Erling Haaland, Marcus Rashford have rough go of it in wild Premier League weekend

Erling Haaland, Marcus Rashford have rough go of it in wild Premier League weekend

Saturday may have been a routine day in the world’s biggest league, but there must’ve been some sort of gaseous cloud that descended over Ol’ Blighty on Sunday. Other than the one that normally settled over England on Sunday mornings that smells of ale, vomit and some sort of meat (no one’s quite sure) tinted by some bad dancing to Kylie Minogue all night. Sunday was the most bonkers day of the season, and maybe in a few.

Liverpool played a match where they gave up playing defense and would only score goals that one would try in a game of horse, and still won. Chelsea were mostly terrible and scored three goals to beat Brighton, playing with 10 men for over a half. Aston Villa needed a late-header to draw, it says here, “Bournemouth.” And if that wasn’t enough, the day capped off with Manchester City and Tottenham logging another chapter in their absolutely bonkers rivalry over the years, as City tossed away another two points at home by playing with their food for too long to draw, 3-3. Where to start?

Guess we’ll start at the Etihad, as City drew with yet another Big Seven side after taking the lead, just like they did against Liverpool. The difference this time was that they took the lead twice against Spurs and Spurs were not nearly as full-strength as Liverpool were last week. But in the same fashion as that match, City were mostly in total control and seemingly started just exploring the house and checking out the fish tank instead of closing the deal. And most teams in the PL these days can hit you it they’re allowed to hang around long enough.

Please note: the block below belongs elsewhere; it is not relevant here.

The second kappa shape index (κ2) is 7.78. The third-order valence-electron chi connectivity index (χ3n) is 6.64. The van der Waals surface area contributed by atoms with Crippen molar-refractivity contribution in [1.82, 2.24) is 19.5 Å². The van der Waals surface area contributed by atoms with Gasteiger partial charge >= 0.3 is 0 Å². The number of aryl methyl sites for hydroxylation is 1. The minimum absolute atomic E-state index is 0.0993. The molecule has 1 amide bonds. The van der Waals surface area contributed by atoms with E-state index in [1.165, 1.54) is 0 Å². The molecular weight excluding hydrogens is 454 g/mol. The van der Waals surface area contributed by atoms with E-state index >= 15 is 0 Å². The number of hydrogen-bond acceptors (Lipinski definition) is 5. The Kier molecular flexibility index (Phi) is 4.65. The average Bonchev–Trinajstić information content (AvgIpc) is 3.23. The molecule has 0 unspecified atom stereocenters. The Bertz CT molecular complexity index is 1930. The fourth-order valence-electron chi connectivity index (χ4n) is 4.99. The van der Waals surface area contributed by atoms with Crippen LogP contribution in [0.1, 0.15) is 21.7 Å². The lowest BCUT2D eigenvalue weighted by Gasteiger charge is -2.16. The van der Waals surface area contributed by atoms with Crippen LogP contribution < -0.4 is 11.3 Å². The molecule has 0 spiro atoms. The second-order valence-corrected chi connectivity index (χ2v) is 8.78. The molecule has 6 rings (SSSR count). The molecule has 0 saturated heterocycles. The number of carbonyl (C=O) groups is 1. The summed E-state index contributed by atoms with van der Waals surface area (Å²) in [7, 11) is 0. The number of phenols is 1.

There isn’t one place to point fingers. While Erling Haaland gave us one of the meltdowns of the season, it probably came as a result of having his first match with City where he had five shots at least and none of them on target. This never happens:

City took the lead anyway after that, but it seems to be a symptom of something being slightly off with the champions. Ruben Dias doesn’t really get anywhere near Giovani Lo Celso here and it’s also Julian Alvarez giving the ball away, and there’s not really anyone in the center of midfield:

For Spurs’ equalizer, Kyle Walker lets this cross in too easily and Nathan Ake just gets his ass beat to the ball:

Injuries are certainly an issue. Perhaps with Kevin De Bruyne around, there’s more of a ruthlessness to put a match away when City are ahead. Perhaps with John Stones around they’re a little more locked down in both midfield and defense. Perhaps there’s still a malaise from winning everything last season that’s making them complacent when they’re on top in a match. It’s probably some combination of all of it.

They’re still going to rip off 13 or 14 in a row in the new year ,at some point. The corrections needed are minor tweaks instead of major surgery. Yet that streak, when it comes, might not see them pull away from Liverpool or Arsenal if it keeps up like this until then. They’re next away at Villa on Wednesday and Villa Park isn’t a very welcoming place these days.

4. Jurgen Klopp is having a kind of Don Zimmer ‘89 season

Maybe the most esoteric reference I’ve ever made, but I’ll explain for those who weren’t a certain age and growing up on the Northside. The 1989 Cubs were a good team, the first good Cubs team of my consciousness, but they had a horseshoe up their ass all season, A round, bald horseshoe named Zim. Don Zimmer did the craziest stuff that year, like starting the runners with the bases loaded on a 3-1 count (multiple times!) or having a closer like Mitch Williams who literally couldn’t find the plate somehow come up with a sub-3.00 ERA and 36 saves. Everything came up trumps.

That’s Klopp this season. Mostly playing without a defensive midfielder, often leaving just two defenders behind that, throwing out four forwards regularly, and most, if not all of it, works because of the immense talent he’s helped to assemble and develop.